Mats Persson is Research Director at Open Europe.
An argument heard in some corners is that employment and social policy is the “wrong battle” for an incoming Conservative government looking to bring back powers from the EU. EU social legislation is stuck in neutral, the argument goes, and picking a fight on these laws would see David Cameron waste valuable political capital that he can better spend elsewhere.
True, the Barroso Commission has been less active than its predecessors in pushing through employment legislation, and EU enlargement has to some extent stilled the appetite for new continental-style labour laws.
But to argue that EU social policy has died a quiet death is just wrong.
First, existing EU social and employment laws are having a massive impact on the UK economy. A recent study by Open Europe, based on over 2,000 of the Government’s own Impact Assessments, estimated that regulations introduced in the UK between 1998 and 2008 have cost the British economy £148.2 billion. Of this, £36.7 billion, or 25 percent, stems from EU social laws alone.
Looking ahead and using the same methodology, EU social legislation will cost the UK about £71 billion between 2010 and 2020, even in the unlikely event that no new laws are introduced in that time. In terms of impact on the British economy, EU social legislation is therefore exactly the right place to start.
Social policy also continues to evolve in the EU courts. The scope of the Working Time Directive has been extended no less than eight times by the European Court of Justice.
In each of these rulings, the cost of the regulation has increased, and national autonomy over working time has been further eroded. The latest controversial ruling came in September this year, when the Court ruled that an employee who is sick during his or her planned holidays has the right under the WTD to take that leave at a later date – an interpretation no-one anticipated.
It would be naïve in the extreme to assume that the ECJ will not continue to interpret the WTD and other existing employment laws in a manner which could unpredictably extend their scope.
Take the new EU rules for temporary agency workers, for instance. This is another EU Directive with a billion pound price tag – agreed only last year – with which the courts could really have some fun.
In fact, the Court’s behaviour illustrates another powerful argument in favour of repatriation: social policy is particularly susceptible to the type of incremental extension of EU powers which the Tories are now saying they want to end.
The Charter of Fundamental Rights in the Lisbon Treaty will also lead to new laws in this area. John Monks, General Secretary of the European Trades Union Congress jubilantly declared this week: “Now that the ratification process is finally out of the way, we have to act and open new doors for social rights.”
Presently, there’s an inherent ambiguity in the relationship between member states and the EU on social legislation. This locks in the EU’s infamous “democratic deficit”, and will be made worse by the Lisbon Treaty, because it makes this area of policy a confusing ‘shared’ competence.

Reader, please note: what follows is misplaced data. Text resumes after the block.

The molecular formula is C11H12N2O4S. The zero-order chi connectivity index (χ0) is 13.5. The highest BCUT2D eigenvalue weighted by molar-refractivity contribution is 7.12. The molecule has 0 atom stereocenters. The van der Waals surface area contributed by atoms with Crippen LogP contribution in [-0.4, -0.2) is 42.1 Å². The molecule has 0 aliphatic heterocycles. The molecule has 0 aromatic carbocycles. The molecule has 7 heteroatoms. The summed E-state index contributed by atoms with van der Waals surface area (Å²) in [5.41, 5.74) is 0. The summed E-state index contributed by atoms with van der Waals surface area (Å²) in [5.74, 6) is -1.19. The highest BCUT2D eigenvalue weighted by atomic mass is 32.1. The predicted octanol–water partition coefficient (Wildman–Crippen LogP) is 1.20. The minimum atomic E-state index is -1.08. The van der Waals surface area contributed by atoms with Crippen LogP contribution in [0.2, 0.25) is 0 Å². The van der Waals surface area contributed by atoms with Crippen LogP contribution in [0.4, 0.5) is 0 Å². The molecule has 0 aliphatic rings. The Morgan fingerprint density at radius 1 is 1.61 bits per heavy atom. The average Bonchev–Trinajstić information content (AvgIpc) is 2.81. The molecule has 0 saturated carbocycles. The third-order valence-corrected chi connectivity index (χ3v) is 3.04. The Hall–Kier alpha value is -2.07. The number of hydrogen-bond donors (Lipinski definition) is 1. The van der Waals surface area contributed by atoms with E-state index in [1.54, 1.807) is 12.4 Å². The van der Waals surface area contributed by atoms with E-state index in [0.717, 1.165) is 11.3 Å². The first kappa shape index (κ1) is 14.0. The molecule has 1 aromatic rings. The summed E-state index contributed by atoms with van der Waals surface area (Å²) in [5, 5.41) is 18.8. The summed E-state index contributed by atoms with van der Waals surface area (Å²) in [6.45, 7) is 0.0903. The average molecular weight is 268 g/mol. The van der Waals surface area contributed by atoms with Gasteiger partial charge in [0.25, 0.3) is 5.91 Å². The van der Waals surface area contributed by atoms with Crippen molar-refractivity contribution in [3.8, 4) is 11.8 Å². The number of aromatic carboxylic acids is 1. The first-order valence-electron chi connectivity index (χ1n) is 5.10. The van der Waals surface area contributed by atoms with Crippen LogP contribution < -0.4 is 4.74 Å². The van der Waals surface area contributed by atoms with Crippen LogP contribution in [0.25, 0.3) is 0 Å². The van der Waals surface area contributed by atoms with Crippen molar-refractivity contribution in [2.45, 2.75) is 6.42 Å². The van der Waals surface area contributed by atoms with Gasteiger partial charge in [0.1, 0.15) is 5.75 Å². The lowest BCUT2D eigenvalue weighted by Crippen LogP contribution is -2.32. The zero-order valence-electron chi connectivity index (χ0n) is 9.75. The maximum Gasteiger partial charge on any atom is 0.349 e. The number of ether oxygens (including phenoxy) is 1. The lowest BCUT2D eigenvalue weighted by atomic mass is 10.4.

The German Constitutional Court made this very point in its dynamite ruling on the Lisbon Treaty earlier this year. The Court identified social policy as “especially sensitive for the ability of a constitutional state to democratically shape itself”, prescribing that the EU should have limited powers in this area.
David Cameron has said clearly that social policy would be one of three priorities for ‘repatriating’ EU powers. He talked about tackling “those parts of social and employment legislation which have proved most damaging to the British economy”. Open Europe believes other policies should also be targeted, but social and employment law is a good place to start.
But in order to give their policy real teeth, the Conservatives must pledge to turn off every single tap from which EU social policy currently flows – once and for all. In practice, this means opting out of all those articles in the Treaties which serve as basis for social legislation – whether existing or future – rather than picking and choosing individual Directives or segments of Directives, as Cameron seems to suggest.
Only a full, blanket opt-out will take the ECJ completely out of the equation and ensure that new, cumbersome rules aren’t pushed through against the UK’s will in future. Open Europe’s new briefing explains which articles these are, and how to go about getting a comprehensive opt-out.
Sceptics argue that none of this is possible. But, contrary to popular belief, the British Conservatives are not the only ones in Europe frustrated about EU employment law. From Stockholm to Stuttgart, the experience of the WTD and other laws has made people seriously uneasy about the merits of centralised, one-size-fits-all rules for all the different labour market models currently co-existing in Europe.
If the Conservatives succeed in bringing back powers over these policies, it doesn't mean scrapping every worker or social right out there. It means giving Westminster back the power to keep, scrap or amend these key laws to better suit the UK's individual economic circumstances. If done properly, this would cut costs for the private and public sectors alike. And it would bring important decisions about social policy back to where they belong – closer to families, front line workers and businesses.
Repatriating social and employment policy will be hard work, but it’s not impossible. The Conservatives should not be afraid to champion this new policy, with the help of allies in Europe. The democratic and economic case for doing so is compelling.